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Strong evidence against prof accused of murder

Filan: A circumstantial case can be just as good as a direct evidence case

Professor charged with wife's killing
Jan. 8: A University of Pennsylvania economics professor has been charged with beating his wife to death. WCAU-TV's John Blunt reports.
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Susan Filan
Senior legal analyst

Wife murdered, husband arrested. Sound familiar? Only this time, it is an Ivy League professor from an upscale neighborhood who is being held without bail after allegedly bludgeoning his wife to death three days before Christmas. She was beaten beyond recognition. 

The first degree murder case against Dr. Rafael Robb has been described as mainly a circumstantial case. Not to worry. A circumstantial case can be every bit as good as a direct evidence case. 

What is circumstantial evidence? It is a fact from which you can infer another fact. The best way to understand it is by example: Last night you went to bed. It wasn’t snowing when you fell asleep and it wasn’t snowing when you woke up, but there is a foot of snow on the ground. You didn’t see it snow. No witnesses can testify they saw it snow. There aren’t any photos or videos of it snowing. There is no direct evidence that it snowed. After ruling out a snow-making machine, or a movie production crew capable of creating a snow scene, you have to conclude that it snowed. You infer one fact from another. There is no other reasonable or logical conclusion that you can draw. You don’t need direct evidence to prove something. In fact, the law makes no distinction between the weight given to direct or circumstantial evidence.

So what is the circumstantial evidence against the professor? First, he had a motive. His wife was about to divorce him, which was going to cost him a lot of money, and he anticipated a custody battle over their 12-year-old daughter. 

Next, he gave police a weak alibi. Among the holes, he told police he bought fruit at a Philadelphia market, but the cashier working that day told detectives she was certain she hadn’t seen him.    

Robb’s story gets worse. He told police when he came home he saw his wife dead, and instead of dialing 911 right away from his home phone, he went to his car and got his cell phone. He then called the 10-digit non-emergency number, rather than 911, presumably because he thought the call would not be recorded. It was.  

This is a man who once called 911 when he had a nosebleed, so he knew the number. 

The trauma to Ellen Robb’s head and face was so severe she was unrecognizable. Veteran homicide and forensic detectives who saw her body thought she had been shot, but when Robb called the police, he said “her head is cracked.” It wasn’t until after an autopsy proved otherwise that investigators learned she had been beaten, not shot. Only her killer could have known that.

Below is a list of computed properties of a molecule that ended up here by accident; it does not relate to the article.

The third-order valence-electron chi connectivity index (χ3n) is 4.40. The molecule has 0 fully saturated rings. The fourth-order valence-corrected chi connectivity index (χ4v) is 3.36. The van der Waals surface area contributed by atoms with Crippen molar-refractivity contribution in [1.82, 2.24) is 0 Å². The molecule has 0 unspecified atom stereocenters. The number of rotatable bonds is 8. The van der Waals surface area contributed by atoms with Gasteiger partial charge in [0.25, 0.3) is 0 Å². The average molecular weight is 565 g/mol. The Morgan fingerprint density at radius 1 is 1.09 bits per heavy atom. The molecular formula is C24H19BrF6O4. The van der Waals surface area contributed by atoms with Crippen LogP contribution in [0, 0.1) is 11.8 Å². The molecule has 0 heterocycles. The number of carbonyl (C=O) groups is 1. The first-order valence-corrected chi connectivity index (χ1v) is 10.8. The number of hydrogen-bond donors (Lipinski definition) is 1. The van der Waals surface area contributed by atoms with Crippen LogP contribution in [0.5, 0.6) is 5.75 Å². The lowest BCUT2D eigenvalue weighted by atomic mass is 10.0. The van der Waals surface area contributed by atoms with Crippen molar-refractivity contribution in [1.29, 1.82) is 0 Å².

Moreover, police concluded the “burglary” was staged. The broken glass in the back door leading into the kitchen had not been walked on. This was clearly not the point of entry. The killer left through the garage, which led out to the public street. That garage door had to be opened and shut manually. No burglar would leave that way. A burglar would sneak out the back door, the same way he or she entered. Plus, the wife’s blood was in the garage, indicating that her killer was so covered in her blood that it dripped off him while he walked around. 

In addition, there was no evidence the burglar took anything from the home and the family dog that had run of the house was locked in the daughter’s bedroom, upstairs. What burglar would take the time to lock the family dog in an upstairs bedroom? 

After Robb reported the broken glass to a glass company for repair, an undercover detective posed as the glass repair man. He told Robb that the police would become suspicious of his burglary complaint if he didn’t report anything stolen. Robb told the glass repair man that he couldn’t find his wife’s purse, but didn’t think any other valuables were missing. Several days later, he told the glass repair man that he had compiled a list of missing valuables to give police through his attorney.

The murder weapon has not yet been found, but in the garage where there were tools hung neatly on a wall, one tool is missing.  

There was a history of domestic abuse. Ellen Robb once told her friend that she couldn’t attend a party because her husband gave her a black eye. She told another friend that if anything ever happened to her, consider her husband a prime suspect. While both of these statements are hearsay, it is still too early to know whether they will be ruled inadmissible.

I spoke with the district attorney, Bruce L. Castor, Jr., and he is confident about his case. He said that sometimes he likes a circumstantial evidence case even better than direct evidence cases -- a circumstantial case is like a jigsaw puzzle, and when you add all the little pieces together, you cannot help but see the whole picture. While Pennsylvania does have the death penalty, this is not a death penalty case, because it doesn’t fit the statutory requirements.  But if it did, he would charge it as such.

Ironically, Dr. Robb was a professor of game theory, which is a “method of mathematically analyzing competitive situations in order to choose various strategies to maximize outcomes,” according to the Philadelphia Inquirer. Looks like Robb’s strategy backfired.

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